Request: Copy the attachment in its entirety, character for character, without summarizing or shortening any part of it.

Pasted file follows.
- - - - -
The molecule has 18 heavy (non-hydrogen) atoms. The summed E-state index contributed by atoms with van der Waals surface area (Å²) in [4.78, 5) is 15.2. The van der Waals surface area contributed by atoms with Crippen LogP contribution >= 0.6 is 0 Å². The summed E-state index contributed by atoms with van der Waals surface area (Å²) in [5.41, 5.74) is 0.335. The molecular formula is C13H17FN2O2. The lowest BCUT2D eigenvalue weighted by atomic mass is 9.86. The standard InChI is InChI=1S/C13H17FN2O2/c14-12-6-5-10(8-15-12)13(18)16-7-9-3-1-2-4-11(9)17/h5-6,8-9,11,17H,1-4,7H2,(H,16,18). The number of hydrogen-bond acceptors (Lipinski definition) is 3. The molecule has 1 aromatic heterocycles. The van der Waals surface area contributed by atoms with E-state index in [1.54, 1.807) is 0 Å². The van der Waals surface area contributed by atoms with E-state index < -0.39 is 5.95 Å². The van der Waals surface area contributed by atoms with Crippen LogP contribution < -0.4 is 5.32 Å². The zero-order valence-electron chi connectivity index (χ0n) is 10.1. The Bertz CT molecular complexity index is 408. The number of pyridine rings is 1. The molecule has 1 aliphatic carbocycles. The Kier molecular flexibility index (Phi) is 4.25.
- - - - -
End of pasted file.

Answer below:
The molecule has 18 heavy (non-hydrogen) atoms. The summed E-state index contributed by atoms with van der Waals surface area (Å²) in [4.78, 5) is 15.2. The van der Waals surface area contributed by atoms with Crippen LogP contribution >= 0.6 is 0 Å². The summed E-state index contributed by atoms with van der Waals surface area (Å²) in [5.41, 5.74) is 0.335. The molecular formula is C13H17FN2O2. The lowest BCUT2D eigenvalue weighted by atomic mass is 9.86. The standard InChI is InChI=1S/C13H17FN2O2/c14-12-6-5-10(8-15-12)13(18)16-7-9-3-1-2-4-11(9)17/h5-6,8-9,11,17H,1-4,7H2,(H,16,18). The number of hydrogen-bond acceptors (Lipinski definition) is 3. The molecule has 1 aromatic heterocycles. The van der Waals surface area contributed by atoms with E-state index in [1.54, 1.807) is 0 Å². The van der Waals surface area contributed by atoms with E-state index < -0.39 is 5.95 Å². The van der Waals surface area contributed by atoms with Crippen LogP contribution < -0.4 is 5.32 Å². The zero-order valence-electron chi connectivity index (χ0n) is 10.1. The Bertz CT molecular complexity index is 408. The number of pyridine rings is 1. The molecule has 1 aliphatic carbocycles. The Kier molecular flexibility index (Phi) is 4.25.